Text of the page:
Burton’s debut historical novel, the first in a series about the Byzantine Empress Theodora, charts her journey from destitution to the throne.
The novel opens in Constantinople in the year 512. A rebellion is brewing in the city, and 14-year-old Theodora, along with her sister, Comito, is searching for their father, a bear-keeper named Acacius. The following morning, the siblings tragically discover that he has been killed in the unrest. Magister Origen, a local judge, suggests that their mother, Maximina, marry Samuel, a candidate for the bear-keeper post, in order to keep the profession in her family. Maximina agrees to this course of action, but she puts her foot down when the magistrate also recommends that both of her daughters be sent to dance school, where they’ll learn how to entertain men as actresses—and as courtesans. Despite her mother’s protests, Theodora agrees to attend the school, declaring that she wants to be “on stage for all to see. Someone beautiful and important.” Theodora goes on to fall in love with the Hippodrome and theater life in general. This idyllic existence ends, however, when Magister Origen rapes her, and one night, she slashes him with a knife and flees for home. The magistrate then withdraws financial support for the family, and soon they face dire poverty. Their savior comes in the form of a handsome Roman officer who’s later revealed to be an important figure. He asks 19-year-old Theodora to work for him as a spy to get information from various men in power, by whatever means necessary. However, she later finds that she’s falling deeply in love with her new employer.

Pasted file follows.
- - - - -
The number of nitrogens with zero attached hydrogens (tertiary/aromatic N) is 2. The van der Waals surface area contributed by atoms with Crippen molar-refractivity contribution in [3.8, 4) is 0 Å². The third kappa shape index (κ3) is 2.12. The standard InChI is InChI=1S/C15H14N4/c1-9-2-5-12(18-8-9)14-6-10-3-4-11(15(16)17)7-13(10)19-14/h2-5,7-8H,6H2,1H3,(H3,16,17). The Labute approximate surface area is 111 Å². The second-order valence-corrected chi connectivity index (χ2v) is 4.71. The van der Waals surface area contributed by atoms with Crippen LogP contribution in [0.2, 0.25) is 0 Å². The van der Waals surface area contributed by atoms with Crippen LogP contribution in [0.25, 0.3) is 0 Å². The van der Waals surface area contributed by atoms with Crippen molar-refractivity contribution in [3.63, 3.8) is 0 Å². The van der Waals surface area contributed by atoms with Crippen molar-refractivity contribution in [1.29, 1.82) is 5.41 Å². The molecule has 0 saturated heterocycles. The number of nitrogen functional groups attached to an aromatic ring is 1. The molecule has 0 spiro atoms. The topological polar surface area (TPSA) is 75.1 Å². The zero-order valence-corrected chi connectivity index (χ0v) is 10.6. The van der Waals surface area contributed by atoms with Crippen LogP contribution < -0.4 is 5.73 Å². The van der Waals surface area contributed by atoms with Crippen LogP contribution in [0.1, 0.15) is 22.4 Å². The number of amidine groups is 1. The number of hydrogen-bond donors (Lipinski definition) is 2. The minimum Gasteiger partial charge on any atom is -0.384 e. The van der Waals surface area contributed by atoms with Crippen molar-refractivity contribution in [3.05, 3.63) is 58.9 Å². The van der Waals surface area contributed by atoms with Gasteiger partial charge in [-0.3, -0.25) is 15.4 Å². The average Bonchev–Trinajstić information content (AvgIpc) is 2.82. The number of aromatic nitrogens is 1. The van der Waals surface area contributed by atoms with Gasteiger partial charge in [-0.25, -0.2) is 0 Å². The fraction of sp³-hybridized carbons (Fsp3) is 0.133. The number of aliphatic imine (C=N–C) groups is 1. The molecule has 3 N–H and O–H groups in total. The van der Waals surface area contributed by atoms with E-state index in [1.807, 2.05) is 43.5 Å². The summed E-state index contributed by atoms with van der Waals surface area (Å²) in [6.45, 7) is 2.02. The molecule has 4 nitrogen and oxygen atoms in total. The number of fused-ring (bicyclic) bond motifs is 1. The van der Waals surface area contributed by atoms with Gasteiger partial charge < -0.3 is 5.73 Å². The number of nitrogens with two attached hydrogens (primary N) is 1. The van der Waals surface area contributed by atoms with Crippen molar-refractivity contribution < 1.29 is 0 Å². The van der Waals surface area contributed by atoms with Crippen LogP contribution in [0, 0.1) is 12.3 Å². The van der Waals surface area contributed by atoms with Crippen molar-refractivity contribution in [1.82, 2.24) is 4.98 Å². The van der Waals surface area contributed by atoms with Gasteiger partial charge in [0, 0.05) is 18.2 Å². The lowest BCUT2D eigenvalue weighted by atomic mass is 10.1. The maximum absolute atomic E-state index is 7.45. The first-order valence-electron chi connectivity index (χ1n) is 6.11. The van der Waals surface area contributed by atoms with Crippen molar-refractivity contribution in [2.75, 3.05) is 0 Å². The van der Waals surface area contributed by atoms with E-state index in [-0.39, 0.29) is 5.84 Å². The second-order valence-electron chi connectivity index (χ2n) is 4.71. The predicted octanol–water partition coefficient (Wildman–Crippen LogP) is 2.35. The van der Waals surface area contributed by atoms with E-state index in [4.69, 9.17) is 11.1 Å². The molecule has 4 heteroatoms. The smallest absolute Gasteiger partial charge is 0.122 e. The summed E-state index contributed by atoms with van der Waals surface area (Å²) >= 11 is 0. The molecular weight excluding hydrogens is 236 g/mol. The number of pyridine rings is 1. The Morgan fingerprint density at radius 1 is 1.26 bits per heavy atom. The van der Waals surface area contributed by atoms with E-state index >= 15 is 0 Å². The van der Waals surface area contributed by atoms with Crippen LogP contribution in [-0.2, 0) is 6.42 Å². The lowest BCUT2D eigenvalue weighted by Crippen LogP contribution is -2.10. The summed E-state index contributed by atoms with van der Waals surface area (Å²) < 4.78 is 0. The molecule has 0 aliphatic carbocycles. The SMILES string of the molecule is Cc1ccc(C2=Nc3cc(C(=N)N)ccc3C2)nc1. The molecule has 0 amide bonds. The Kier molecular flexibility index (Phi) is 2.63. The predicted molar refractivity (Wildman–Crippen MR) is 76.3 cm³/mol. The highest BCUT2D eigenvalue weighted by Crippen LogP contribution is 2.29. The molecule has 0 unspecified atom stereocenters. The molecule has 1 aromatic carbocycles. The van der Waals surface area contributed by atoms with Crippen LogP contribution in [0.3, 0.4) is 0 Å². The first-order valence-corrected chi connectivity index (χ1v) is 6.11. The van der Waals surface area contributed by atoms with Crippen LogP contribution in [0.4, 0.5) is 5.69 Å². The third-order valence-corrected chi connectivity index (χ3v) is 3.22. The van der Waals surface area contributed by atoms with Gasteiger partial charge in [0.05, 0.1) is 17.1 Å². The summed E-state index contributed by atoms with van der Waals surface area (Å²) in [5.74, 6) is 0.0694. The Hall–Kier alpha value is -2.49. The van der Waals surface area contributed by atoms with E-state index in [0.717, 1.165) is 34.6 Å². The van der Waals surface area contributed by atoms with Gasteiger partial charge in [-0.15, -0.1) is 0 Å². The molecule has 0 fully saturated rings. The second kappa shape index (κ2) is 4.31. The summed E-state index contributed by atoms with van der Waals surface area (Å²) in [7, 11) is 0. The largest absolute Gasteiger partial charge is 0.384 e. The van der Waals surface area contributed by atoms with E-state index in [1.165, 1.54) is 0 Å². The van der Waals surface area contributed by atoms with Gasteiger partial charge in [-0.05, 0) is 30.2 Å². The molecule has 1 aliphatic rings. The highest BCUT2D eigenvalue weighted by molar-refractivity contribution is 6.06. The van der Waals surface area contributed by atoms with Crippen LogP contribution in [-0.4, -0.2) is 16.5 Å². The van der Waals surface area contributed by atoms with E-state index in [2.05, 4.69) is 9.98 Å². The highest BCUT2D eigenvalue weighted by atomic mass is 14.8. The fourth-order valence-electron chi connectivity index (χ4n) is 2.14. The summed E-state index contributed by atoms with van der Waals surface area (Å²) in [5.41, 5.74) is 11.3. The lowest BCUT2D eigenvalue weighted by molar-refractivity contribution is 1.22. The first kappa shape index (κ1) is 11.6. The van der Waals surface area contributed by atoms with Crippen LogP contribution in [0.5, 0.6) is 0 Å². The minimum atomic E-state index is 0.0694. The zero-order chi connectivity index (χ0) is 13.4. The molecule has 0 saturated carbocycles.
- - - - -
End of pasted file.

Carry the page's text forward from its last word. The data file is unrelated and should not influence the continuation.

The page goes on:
Over the course of this novel, Burton offers an elegantly written historical tale in which he effortlessly weaves sweeping emotion and fine detail into compact sentences: “Maximina pulled her daughters in closer, forming a protective embrace. Theodora saw how the white gowns spilled down like milk upon the dark brown of the track, her mother rising above.” He also smoothly supplies accurate historical details as the story goes on, as when the aforementioned Roman officer gently corrects Theodora regarding the identity and occupation of his powerful adoptive father: “But yes, he’s Count of the Excubitors.” However, the author also sometimes offers occasional moments of physical description that can be a bit off-putting, as when he notes that “Theodora rubbed her teeth against her bottom lip.” British author Stella Duffy’s 2010 novel Theodora, which deals with the same main character, is far more brazen in its depictions of sex scenes than Burton’s is, although some readers will likely prefer the latter’s relatively genteel approach, which mostly veers away from sensationalism and focuses more on characterization. Theodora, in particular, is revealed to be a charming and strong-willed yet emotionally conflicted young woman, and she engagingly endeavors to exert her influence in a male-dominated society. The overall storyline is generally strong and compelling, and the writing is, for the most part, sharp and learned.
A well-researched rags-to-riches tale that’s told with confidence and enthusiasm.